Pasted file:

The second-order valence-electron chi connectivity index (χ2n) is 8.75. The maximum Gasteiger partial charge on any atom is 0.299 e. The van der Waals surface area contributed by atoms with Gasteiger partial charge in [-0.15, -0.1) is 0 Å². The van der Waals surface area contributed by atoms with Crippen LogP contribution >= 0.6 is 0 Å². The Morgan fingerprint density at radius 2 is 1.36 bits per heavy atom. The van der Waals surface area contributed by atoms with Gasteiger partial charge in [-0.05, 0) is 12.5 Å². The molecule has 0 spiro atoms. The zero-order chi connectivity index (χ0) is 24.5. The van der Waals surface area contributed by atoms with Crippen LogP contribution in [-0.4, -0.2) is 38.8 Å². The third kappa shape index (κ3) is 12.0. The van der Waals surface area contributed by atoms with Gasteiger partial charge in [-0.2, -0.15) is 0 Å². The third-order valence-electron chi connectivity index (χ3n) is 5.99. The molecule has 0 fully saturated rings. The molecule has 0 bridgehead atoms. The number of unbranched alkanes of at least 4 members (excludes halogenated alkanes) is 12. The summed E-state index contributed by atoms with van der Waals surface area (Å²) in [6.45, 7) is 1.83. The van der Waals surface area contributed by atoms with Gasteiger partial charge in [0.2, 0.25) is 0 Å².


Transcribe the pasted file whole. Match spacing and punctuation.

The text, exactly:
The second-order valence-electron chi connectivity index (χ2n) is 8.75. The maximum Gasteiger partial charge on any atom is 0.299 e. The van der Waals surface area contributed by atoms with Gasteiger partial charge in [-0.15, -0.1) is 0 Å². The van der Waals surface area contributed by atoms with Crippen LogP contribution >= 0.6 is 0 Å². The Morgan fingerprint density at radius 2 is 1.36 bits per heavy atom. The van der Waals surface area contributed by atoms with Gasteiger partial charge in [-0.05, 0) is 12.5 Å². The molecule has 0 spiro atoms. The zero-order chi connectivity index (χ0) is 24.5. The van der Waals surface area contributed by atoms with Crippen LogP contribution in [-0.4, -0.2) is 38.8 Å². The third kappa shape index (κ3) is 12.0. The van der Waals surface area contributed by atoms with Gasteiger partial charge in [-0.2, -0.15) is 0 Å². The third-order valence-electron chi connectivity index (χ3n) is 5.99. The molecule has 0 fully saturated rings. The molecule has 0 bridgehead atoms. The number of unbranched alkanes of at least 4 members (excludes halogenated alkanes) is 12. The summed E-state index contributed by atoms with van der Waals surface area (Å²) in [6.45, 7) is 1.83. The van der Waals surface area contributed by atoms with Gasteiger partial charge in [0.2, 0.25) is 0 Å².